Low prevalence of postural hypotension among community-dwelling elderly

JAMA. 1987 Sep 18;258(11):1511-4.


Postural hypotension (PH) has a prevalence of about 20% in most large studies of elderly individuals; however, these studies do not exclude subjects with diseases and medications known to cause PH. We sought to determine the prevalence of PH in healthy, community-living, elderly individuals in contrast to those with known risk factors for the condition. We measured supine and one-minute standing blood pressures in 300 independently living elderly persons who visited a senior citizen health screening program. Subjects were divided into two groups: those with known risk factors (n = 175) and those without (n = 125). The prevalence of PH (systolic decrease, greater than or equal to 20 mm Hg) for for the entire population was 10.7%. In the group with risk factors, the prevalence was 13.7% (24/175), compared with 6.4% in the group without risk factors (8/125). Supine hypertension was associated with PH, but there was no relationship between the presence of PH and age, history of falls, symptoms on standing, or recent meal. These data suggest that PH is a relatively uncommon finding in healthy elderly, its prevalence is significantly related to risk factors, and its association with falls or symptoms may be less than previously reported.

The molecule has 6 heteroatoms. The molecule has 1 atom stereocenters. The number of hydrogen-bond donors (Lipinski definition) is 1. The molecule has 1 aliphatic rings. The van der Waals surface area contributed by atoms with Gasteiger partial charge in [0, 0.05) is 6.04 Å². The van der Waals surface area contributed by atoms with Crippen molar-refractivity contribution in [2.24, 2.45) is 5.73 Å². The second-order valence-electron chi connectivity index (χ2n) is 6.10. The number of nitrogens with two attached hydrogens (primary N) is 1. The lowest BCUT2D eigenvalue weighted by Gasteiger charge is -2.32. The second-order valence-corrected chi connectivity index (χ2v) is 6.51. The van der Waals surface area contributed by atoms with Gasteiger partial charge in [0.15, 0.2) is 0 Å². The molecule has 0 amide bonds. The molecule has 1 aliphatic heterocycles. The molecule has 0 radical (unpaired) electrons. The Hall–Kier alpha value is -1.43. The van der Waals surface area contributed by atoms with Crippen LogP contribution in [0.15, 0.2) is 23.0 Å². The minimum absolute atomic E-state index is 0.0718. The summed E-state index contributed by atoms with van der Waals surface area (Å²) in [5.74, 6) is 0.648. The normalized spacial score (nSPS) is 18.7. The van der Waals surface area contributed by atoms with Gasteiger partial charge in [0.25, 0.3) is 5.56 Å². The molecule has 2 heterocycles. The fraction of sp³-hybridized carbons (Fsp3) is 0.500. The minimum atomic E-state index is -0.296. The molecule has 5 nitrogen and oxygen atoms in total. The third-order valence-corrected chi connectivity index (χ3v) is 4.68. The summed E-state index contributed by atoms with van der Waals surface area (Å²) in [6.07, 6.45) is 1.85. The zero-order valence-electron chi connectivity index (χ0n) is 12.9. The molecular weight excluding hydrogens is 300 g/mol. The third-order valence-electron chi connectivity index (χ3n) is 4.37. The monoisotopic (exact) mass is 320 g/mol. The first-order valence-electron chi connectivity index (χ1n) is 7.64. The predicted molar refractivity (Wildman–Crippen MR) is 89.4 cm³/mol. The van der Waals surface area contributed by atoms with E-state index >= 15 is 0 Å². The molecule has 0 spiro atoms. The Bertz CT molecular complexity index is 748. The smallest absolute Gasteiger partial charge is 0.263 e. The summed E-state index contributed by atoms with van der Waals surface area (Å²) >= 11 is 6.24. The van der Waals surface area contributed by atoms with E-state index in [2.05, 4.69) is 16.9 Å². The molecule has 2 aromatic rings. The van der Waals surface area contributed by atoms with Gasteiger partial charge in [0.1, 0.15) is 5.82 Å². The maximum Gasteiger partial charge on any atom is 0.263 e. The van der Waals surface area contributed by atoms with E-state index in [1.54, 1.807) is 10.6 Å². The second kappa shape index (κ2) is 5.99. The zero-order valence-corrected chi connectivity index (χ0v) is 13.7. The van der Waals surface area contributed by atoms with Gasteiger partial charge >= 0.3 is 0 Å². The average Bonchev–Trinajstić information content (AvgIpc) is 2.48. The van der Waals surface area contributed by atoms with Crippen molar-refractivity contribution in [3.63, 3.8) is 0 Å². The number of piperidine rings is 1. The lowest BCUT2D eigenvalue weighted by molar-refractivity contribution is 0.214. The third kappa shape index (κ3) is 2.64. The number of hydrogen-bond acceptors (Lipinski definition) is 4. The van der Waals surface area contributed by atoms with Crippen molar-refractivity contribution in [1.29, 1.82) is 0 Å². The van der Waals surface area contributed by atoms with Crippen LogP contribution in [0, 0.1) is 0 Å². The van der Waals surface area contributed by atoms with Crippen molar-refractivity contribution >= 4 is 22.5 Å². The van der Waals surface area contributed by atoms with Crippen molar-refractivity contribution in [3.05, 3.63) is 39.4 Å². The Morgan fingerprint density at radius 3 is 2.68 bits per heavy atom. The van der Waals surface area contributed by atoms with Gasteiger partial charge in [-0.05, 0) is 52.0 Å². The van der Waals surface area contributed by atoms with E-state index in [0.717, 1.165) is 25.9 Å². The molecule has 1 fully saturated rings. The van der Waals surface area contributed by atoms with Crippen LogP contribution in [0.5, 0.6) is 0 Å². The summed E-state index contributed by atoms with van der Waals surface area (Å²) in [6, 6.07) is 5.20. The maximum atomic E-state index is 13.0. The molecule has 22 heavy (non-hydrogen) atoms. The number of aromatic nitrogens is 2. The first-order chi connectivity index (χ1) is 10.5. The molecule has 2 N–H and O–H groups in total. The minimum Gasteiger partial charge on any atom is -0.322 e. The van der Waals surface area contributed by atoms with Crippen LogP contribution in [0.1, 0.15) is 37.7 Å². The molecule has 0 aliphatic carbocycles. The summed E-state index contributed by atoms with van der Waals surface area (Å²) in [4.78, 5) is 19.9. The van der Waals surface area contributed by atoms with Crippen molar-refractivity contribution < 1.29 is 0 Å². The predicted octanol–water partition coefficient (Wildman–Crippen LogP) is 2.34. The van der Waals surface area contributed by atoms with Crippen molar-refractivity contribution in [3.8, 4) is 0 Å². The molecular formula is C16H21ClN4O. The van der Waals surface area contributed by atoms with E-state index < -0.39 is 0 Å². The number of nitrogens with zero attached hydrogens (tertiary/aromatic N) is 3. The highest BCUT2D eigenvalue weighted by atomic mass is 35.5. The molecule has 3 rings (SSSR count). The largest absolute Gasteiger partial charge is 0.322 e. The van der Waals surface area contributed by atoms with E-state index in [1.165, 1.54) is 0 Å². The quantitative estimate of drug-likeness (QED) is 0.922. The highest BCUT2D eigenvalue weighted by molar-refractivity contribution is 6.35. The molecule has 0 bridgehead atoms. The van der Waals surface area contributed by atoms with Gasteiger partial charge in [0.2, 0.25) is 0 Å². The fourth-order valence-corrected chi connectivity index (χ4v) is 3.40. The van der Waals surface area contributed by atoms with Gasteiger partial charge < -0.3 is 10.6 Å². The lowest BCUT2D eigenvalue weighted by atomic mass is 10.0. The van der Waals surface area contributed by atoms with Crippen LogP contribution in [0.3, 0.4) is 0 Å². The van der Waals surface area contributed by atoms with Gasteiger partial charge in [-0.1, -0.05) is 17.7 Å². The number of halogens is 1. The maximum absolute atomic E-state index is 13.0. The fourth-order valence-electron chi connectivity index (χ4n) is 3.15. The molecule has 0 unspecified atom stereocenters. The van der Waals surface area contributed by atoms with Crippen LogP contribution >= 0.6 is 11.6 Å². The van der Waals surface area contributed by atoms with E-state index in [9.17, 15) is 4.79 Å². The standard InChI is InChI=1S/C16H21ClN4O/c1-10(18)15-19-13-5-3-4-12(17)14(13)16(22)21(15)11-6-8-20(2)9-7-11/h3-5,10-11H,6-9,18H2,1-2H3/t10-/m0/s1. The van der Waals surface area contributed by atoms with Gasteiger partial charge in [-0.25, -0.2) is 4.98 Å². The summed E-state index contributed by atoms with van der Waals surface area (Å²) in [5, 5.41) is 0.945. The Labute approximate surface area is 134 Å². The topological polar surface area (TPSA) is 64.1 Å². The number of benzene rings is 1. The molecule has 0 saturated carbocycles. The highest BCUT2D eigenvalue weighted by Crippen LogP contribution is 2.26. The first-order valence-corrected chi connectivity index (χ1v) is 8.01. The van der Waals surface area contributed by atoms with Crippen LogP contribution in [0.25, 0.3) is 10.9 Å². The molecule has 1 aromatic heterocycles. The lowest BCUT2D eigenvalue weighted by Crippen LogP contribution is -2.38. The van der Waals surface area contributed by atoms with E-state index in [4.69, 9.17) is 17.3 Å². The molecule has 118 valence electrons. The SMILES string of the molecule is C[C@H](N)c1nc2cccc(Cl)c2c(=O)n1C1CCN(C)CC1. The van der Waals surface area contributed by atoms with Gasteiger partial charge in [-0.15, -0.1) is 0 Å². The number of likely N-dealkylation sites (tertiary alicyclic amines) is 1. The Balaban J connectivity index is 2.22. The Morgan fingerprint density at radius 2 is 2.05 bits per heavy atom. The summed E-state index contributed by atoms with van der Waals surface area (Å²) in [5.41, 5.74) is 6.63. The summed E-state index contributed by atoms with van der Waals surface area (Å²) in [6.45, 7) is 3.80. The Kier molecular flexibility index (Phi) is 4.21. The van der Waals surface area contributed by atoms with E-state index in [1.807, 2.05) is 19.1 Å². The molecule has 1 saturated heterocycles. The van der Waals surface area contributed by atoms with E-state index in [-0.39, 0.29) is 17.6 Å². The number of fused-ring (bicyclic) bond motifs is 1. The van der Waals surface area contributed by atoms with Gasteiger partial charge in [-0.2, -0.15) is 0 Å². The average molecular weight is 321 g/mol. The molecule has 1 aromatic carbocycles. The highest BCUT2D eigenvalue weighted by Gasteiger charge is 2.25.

Publication types

  • Research Support, Non-U.S. Gov't
  • Research Support, U.S. Gov't, Non-P.H.S.

MeSH terms

  • Aged
  • Aged, 80 and over
  • Aging / physiology*
  • Community Health Centers
  • Humans
  • Hypotension, Orthostatic / epidemiology*
  • Middle Aged
  • Prospective Studies
  • Risk